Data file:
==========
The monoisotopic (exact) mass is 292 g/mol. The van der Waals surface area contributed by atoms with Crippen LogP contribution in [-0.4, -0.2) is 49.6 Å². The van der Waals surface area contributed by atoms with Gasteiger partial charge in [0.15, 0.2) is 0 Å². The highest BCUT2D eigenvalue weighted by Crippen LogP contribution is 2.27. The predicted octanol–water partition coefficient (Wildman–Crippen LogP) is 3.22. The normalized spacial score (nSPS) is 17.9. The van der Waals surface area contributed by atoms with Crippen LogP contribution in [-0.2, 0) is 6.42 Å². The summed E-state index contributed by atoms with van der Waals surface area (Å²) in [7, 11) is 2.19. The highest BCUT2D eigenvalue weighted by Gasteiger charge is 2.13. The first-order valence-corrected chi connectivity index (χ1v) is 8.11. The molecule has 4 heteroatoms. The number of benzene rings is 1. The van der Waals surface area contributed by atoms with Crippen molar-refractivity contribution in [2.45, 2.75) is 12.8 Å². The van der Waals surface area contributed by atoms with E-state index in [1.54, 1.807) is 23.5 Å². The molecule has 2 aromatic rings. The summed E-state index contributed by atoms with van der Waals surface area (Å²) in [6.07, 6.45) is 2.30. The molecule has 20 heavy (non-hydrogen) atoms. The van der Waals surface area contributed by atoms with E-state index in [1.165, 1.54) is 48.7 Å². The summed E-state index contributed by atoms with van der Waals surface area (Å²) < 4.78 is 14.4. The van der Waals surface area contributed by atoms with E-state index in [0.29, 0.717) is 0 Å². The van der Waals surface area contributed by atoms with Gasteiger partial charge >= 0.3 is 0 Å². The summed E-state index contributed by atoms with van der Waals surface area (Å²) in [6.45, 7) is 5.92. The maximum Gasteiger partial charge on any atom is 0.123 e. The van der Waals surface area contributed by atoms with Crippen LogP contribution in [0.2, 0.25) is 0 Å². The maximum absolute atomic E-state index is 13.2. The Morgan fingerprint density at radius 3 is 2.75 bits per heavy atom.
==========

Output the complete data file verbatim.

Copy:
The monoisotopic (exact) mass is 292 g/mol. The van der Waals surface area contributed by atoms with Crippen LogP contribution in [-0.4, -0.2) is 49.6 Å². The van der Waals surface area contributed by atoms with Gasteiger partial charge in [0.15, 0.2) is 0 Å². The highest BCUT2D eigenvalue weighted by Crippen LogP contribution is 2.27. The predicted octanol–water partition coefficient (Wildman–Crippen LogP) is 3.22. The normalized spacial score (nSPS) is 17.9. The van der Waals surface area contributed by atoms with Crippen LogP contribution in [-0.2, 0) is 6.42 Å². The summed E-state index contributed by atoms with van der Waals surface area (Å²) in [7, 11) is 2.19. The highest BCUT2D eigenvalue weighted by Gasteiger charge is 2.13. The first-order valence-corrected chi connectivity index (χ1v) is 8.11. The molecule has 4 heteroatoms. The number of benzene rings is 1. The van der Waals surface area contributed by atoms with Crippen molar-refractivity contribution in [2.45, 2.75) is 12.8 Å². The van der Waals surface area contributed by atoms with E-state index in [1.54, 1.807) is 23.5 Å². The molecule has 2 aromatic rings. The summed E-state index contributed by atoms with van der Waals surface area (Å²) in [6.07, 6.45) is 2.30. The molecule has 20 heavy (non-hydrogen) atoms. The van der Waals surface area contributed by atoms with E-state index in [1.165, 1.54) is 48.7 Å². The summed E-state index contributed by atoms with van der Waals surface area (Å²) < 4.78 is 14.4. The van der Waals surface area contributed by atoms with E-state index in [0.29, 0.717) is 0 Å². The van der Waals surface area contributed by atoms with Gasteiger partial charge >= 0.3 is 0 Å². The summed E-state index contributed by atoms with van der Waals surface area (Å²) in [6.45, 7) is 5.92. The maximum Gasteiger partial charge on any atom is 0.123 e. The van der Waals surface area contributed by atoms with Crippen LogP contribution in [0.2, 0.25) is 0 Å². The maximum absolute atomic E-state index is 13.2. The Morgan fingerprint density at radius 3 is 2.75 bits per heavy atom.